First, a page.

Tips for finding good high-efficiency furnaces include deciding on the fuel type, reading the efficiency label and deciding the appropriate amount of efficiency for the home. Statistically, the leading brands require about the same number of repairs.
The best fuel for a furnace depends on several factors, often due to location. Natural gas is not available in all locations, and fuel oil is more common in some areas than others. In warm climates, where the heating season is short and there is a greater need for air conditioning than heating, a heat pump is a more economical choice. In cooler climates, air source heat pumps do not produce enough heat and must rely on backup resistance heating. While resistance heating is 100 percent efficient because it loses no heat up the flue, it is one of the most expensive fuels for heating.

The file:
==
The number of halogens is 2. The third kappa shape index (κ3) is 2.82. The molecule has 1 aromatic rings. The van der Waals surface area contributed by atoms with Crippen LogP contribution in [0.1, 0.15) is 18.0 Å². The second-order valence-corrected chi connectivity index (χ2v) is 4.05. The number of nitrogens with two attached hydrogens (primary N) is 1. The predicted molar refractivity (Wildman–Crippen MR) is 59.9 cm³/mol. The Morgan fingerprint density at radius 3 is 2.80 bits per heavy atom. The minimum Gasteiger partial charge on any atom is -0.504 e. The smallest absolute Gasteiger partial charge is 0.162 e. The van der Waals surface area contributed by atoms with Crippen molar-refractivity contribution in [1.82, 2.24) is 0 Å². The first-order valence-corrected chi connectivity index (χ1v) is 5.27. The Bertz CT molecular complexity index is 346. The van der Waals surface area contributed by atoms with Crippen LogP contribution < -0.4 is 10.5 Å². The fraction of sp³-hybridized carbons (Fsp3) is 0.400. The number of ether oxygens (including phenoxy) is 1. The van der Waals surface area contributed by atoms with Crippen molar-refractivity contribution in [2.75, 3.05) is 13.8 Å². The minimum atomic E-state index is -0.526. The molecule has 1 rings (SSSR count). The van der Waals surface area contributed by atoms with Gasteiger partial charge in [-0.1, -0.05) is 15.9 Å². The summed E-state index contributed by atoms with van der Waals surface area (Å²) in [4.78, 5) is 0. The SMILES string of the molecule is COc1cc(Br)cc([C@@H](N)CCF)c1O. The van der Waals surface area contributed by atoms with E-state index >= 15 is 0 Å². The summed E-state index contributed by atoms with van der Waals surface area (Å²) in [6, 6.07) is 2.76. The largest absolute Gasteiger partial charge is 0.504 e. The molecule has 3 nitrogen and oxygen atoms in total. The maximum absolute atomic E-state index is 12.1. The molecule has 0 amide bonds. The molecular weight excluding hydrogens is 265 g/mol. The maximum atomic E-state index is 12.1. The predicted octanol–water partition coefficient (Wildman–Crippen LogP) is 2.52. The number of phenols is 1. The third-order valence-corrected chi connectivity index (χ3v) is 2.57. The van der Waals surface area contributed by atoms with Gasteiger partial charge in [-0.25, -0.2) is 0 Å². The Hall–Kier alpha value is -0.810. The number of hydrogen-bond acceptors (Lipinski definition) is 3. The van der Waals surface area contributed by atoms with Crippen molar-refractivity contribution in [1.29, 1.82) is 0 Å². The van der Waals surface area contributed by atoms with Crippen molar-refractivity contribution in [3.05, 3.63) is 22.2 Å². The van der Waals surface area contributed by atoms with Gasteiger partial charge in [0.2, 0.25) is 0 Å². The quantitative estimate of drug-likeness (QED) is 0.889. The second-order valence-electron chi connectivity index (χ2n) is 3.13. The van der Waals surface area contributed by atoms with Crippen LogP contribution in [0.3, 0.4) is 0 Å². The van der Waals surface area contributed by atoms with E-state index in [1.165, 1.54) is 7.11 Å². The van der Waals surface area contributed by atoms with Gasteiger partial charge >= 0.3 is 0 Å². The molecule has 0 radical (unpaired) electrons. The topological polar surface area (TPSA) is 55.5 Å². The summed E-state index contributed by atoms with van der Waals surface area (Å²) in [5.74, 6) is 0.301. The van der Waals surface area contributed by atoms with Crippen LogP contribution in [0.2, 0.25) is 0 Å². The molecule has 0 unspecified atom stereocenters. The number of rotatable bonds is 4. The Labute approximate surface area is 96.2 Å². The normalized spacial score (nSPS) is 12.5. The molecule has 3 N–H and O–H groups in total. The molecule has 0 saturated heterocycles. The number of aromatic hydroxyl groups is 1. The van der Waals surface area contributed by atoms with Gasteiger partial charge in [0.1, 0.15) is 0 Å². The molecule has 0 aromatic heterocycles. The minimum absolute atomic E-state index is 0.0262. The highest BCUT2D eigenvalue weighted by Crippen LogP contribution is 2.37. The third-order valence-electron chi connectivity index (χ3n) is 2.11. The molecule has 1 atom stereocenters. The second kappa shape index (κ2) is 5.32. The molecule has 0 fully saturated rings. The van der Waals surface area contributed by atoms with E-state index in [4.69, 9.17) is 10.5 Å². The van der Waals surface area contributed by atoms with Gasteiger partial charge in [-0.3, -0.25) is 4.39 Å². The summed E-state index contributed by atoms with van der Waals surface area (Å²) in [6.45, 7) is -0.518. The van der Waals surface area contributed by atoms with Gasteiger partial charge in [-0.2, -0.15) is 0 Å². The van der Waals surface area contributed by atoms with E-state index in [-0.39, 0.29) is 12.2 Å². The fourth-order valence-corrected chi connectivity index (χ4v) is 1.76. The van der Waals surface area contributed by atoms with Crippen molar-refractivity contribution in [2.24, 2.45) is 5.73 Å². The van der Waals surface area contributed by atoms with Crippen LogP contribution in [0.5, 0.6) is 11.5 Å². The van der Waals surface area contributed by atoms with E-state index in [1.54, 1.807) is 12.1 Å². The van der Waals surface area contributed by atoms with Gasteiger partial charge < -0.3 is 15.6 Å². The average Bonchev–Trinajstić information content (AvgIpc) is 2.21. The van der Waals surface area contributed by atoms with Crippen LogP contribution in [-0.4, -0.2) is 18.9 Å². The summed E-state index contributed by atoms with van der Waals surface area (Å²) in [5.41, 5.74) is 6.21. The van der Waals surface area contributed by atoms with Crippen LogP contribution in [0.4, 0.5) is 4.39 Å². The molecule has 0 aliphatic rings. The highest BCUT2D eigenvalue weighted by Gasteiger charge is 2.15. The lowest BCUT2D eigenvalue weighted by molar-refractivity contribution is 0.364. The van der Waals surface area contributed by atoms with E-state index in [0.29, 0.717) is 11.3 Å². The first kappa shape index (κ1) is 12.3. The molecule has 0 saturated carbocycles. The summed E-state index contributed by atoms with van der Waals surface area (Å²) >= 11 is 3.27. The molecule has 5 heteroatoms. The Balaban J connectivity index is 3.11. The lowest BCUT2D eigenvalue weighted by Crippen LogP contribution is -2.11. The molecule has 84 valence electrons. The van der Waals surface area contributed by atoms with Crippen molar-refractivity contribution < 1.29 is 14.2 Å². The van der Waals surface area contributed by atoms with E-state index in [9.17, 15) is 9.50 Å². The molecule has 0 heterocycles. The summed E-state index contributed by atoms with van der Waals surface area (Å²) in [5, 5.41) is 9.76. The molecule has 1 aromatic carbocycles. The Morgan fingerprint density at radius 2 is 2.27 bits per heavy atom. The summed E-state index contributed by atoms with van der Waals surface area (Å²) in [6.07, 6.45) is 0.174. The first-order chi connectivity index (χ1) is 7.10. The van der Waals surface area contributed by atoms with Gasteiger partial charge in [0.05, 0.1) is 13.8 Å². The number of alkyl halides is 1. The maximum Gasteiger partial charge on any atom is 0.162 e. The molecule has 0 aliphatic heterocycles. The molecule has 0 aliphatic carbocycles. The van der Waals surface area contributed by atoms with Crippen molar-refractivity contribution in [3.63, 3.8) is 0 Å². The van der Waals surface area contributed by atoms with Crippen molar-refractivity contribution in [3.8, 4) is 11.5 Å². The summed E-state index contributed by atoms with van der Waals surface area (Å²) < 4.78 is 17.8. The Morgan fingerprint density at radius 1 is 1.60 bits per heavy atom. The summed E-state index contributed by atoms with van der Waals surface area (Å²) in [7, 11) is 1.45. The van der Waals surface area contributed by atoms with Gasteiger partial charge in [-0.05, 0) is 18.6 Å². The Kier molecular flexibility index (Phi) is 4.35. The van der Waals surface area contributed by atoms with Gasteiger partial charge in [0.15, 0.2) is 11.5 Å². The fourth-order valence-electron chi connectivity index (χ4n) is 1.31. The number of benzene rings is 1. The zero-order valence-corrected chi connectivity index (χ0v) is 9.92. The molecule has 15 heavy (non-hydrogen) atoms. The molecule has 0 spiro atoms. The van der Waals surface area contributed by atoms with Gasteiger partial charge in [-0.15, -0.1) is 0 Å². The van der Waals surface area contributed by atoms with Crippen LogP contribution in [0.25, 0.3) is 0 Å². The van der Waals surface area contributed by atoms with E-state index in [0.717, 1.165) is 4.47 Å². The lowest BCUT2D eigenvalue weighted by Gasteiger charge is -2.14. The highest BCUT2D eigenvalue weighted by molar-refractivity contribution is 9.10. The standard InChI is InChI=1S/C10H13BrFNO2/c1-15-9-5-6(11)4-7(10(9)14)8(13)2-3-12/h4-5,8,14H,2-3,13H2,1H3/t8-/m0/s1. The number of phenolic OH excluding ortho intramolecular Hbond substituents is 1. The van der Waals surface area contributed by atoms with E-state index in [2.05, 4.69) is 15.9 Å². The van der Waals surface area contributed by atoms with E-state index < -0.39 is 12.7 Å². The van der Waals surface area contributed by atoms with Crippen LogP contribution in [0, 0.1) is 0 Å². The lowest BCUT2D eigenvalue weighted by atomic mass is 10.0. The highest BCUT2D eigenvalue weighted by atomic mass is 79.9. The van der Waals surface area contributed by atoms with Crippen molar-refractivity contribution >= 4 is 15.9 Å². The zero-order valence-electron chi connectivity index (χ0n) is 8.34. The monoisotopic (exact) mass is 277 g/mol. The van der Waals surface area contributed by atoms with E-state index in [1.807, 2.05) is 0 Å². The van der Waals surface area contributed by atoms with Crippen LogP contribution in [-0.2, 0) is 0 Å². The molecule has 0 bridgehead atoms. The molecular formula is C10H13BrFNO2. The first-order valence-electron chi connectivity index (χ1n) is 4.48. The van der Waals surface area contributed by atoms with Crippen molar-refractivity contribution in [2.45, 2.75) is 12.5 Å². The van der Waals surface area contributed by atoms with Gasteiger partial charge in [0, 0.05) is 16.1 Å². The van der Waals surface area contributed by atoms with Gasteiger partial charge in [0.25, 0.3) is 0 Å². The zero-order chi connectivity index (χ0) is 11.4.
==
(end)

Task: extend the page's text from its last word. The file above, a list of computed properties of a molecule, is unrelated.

In the United States, furnaces carry a yellow efficiency label. The label includes the annual fuel efficiency rating along with an annual estimate of the fuel cost to operate the system. While the fuel cost estimate often differs from actual operating conditions, it is useful in comparing models.
Furnaces with a high fuel efficiency rating are more expensive. In areas where the heating season is short and temperatures remain warm, the additional initial investment may be difficult to recover with the energy the unit saves.